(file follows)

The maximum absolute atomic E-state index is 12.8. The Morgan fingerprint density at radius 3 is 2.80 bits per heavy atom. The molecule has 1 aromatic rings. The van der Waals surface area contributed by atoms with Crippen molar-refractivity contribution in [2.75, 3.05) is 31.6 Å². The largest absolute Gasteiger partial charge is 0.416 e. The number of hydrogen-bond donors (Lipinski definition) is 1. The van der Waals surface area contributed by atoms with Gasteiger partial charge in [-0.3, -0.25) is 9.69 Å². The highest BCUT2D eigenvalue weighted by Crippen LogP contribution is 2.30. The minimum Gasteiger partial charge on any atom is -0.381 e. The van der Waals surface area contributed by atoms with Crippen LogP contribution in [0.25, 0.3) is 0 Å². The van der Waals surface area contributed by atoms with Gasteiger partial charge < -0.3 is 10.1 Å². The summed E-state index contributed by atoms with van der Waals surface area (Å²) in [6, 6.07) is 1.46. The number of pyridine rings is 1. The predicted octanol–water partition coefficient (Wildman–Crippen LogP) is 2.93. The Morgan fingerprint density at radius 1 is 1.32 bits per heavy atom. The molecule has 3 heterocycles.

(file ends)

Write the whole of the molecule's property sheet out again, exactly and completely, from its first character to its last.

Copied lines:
The maximum absolute atomic E-state index is 12.8. The Morgan fingerprint density at radius 3 is 2.80 bits per heavy atom. The molecule has 1 aromatic rings. The van der Waals surface area contributed by atoms with Crippen molar-refractivity contribution in [2.75, 3.05) is 31.6 Å². The largest absolute Gasteiger partial charge is 0.416 e. The number of hydrogen-bond donors (Lipinski definition) is 1. The van der Waals surface area contributed by atoms with Gasteiger partial charge in [-0.3, -0.25) is 9.69 Å². The highest BCUT2D eigenvalue weighted by Crippen LogP contribution is 2.30. The minimum Gasteiger partial charge on any atom is -0.381 e. The van der Waals surface area contributed by atoms with Crippen LogP contribution in [0.25, 0.3) is 0 Å². The van der Waals surface area contributed by atoms with Gasteiger partial charge < -0.3 is 10.1 Å². The summed E-state index contributed by atoms with van der Waals surface area (Å²) in [6, 6.07) is 1.46. The number of pyridine rings is 1. The predicted octanol–water partition coefficient (Wildman–Crippen LogP) is 2.93. The Morgan fingerprint density at radius 1 is 1.32 bits per heavy atom. The molecule has 3 heterocycles.